An artist is entitled to his perspective, his way of framing the world and your disagreeing with it does not make his work deplorable. It IS fanciful on your part to believe that. It is not that I lack facility to judge art, it is that you inhabit a bubble cut off from the perspective that I or many others have and seek to impose yours on us because you cannot deal with the fact that our is a different perspective. No, you have to categorise it. Puerile, juvenile, condemnable etc.

As for letting go, I see only one person harping on and on about it and that is you. Since you, unlike me, presumably know all about letting go, you may please be so kind as to show us philistines how it is done.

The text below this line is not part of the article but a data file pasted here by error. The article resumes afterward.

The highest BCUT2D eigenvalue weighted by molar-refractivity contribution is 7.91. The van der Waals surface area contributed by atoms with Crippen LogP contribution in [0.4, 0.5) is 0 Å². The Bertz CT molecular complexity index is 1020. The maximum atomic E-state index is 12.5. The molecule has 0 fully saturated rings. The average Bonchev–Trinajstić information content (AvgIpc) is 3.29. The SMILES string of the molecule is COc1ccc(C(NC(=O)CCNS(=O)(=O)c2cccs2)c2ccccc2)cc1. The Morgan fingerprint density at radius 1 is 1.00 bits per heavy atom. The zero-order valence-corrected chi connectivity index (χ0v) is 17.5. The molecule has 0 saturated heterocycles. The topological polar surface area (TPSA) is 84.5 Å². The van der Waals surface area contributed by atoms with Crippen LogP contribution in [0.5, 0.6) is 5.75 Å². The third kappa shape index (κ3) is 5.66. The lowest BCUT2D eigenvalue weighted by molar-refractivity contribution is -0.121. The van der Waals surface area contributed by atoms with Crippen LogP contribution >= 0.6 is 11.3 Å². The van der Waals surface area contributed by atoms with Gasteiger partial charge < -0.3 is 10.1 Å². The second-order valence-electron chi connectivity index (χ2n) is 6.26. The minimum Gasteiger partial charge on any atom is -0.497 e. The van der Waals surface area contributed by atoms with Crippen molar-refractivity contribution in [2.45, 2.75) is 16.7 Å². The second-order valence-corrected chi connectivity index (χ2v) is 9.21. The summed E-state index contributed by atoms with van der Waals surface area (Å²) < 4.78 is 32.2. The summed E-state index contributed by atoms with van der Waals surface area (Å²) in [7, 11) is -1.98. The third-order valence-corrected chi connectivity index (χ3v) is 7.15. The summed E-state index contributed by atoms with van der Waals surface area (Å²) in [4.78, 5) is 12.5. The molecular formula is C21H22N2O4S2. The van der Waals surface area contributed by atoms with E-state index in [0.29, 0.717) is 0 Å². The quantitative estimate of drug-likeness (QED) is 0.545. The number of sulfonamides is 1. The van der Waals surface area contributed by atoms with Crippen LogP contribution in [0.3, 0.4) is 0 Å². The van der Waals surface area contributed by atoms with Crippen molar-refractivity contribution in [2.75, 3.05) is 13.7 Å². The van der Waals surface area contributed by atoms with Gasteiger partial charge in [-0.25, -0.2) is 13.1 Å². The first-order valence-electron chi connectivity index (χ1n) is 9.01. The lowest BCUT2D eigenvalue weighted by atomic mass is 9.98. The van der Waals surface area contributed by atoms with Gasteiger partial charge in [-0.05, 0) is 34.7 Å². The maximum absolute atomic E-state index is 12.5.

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NonP

Hall of Fame
Again, aesthetics ARE free from moral considerations because a film only shows events and does not judge them.
Look, I'm done with this stupid crash course in Philosophy 101. For the umpteenth time, aesthetics isn't free from morality or politics when said work of art deals in the latter as QT's revenge flicks so nakedly do. It's truly embarrassing that I need to spell this out to any functionally literate grown-up, but what's more embarrassing is that you either are unable to understand or refuse to accept this.

This will be my post on this matter. Again stop wasting my time, and if you can't do that at least stop distorting my words to score cheap points.